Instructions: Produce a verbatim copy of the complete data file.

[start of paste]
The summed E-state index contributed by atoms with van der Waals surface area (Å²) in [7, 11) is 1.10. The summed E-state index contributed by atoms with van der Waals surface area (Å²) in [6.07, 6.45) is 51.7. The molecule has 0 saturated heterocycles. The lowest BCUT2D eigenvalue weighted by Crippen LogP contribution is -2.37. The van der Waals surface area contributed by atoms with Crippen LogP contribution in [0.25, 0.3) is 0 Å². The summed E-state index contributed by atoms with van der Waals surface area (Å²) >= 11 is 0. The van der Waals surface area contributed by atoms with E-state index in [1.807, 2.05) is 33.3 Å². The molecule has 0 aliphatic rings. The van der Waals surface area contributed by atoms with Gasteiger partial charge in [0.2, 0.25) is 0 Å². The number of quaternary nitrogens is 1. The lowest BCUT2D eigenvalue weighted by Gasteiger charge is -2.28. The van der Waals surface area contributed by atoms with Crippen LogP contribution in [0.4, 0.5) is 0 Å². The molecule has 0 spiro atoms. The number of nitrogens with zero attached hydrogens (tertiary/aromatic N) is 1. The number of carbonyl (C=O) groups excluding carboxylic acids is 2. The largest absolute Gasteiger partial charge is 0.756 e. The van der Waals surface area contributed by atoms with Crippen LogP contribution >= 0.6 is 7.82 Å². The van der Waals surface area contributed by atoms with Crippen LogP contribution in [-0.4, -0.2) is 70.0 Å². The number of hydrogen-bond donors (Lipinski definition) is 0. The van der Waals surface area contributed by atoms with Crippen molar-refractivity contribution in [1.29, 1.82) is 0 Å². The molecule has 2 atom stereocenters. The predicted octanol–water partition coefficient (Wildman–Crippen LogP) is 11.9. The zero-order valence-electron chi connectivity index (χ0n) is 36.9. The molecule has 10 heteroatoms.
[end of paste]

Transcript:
The summed E-state index contributed by atoms with van der Waals surface area (Å²) in [7, 11) is 1.10. The summed E-state index contributed by atoms with van der Waals surface area (Å²) in [6.07, 6.45) is 51.7. The molecule has 0 saturated heterocycles. The lowest BCUT2D eigenvalue weighted by Crippen LogP contribution is -2.37. The van der Waals surface area contributed by atoms with Crippen LogP contribution in [0.25, 0.3) is 0 Å². The summed E-state index contributed by atoms with van der Waals surface area (Å²) >= 11 is 0. The van der Waals surface area contributed by atoms with E-state index in [1.807, 2.05) is 33.3 Å². The molecule has 0 aliphatic rings. The van der Waals surface area contributed by atoms with Gasteiger partial charge in [0.2, 0.25) is 0 Å². The number of quaternary nitrogens is 1. The lowest BCUT2D eigenvalue weighted by Gasteiger charge is -2.28. The van der Waals surface area contributed by atoms with Crippen LogP contribution in [0.4, 0.5) is 0 Å². The molecule has 0 spiro atoms. The number of nitrogens with zero attached hydrogens (tertiary/aromatic N) is 1. The number of carbonyl (C=O) groups excluding carboxylic acids is 2. The largest absolute Gasteiger partial charge is 0.756 e. The van der Waals surface area contributed by atoms with Crippen LogP contribution >= 0.6 is 7.82 Å². The van der Waals surface area contributed by atoms with Crippen LogP contribution in [-0.4, -0.2) is 70.0 Å². The number of hydrogen-bond donors (Lipinski definition) is 0. The van der Waals surface area contributed by atoms with Crippen molar-refractivity contribution in [1.29, 1.82) is 0 Å². The molecule has 2 atom stereocenters. The predicted octanol–water partition coefficient (Wildman–Crippen LogP) is 11.9. The zero-order valence-electron chi connectivity index (χ0n) is 36.9. The molecule has 10 heteroatoms.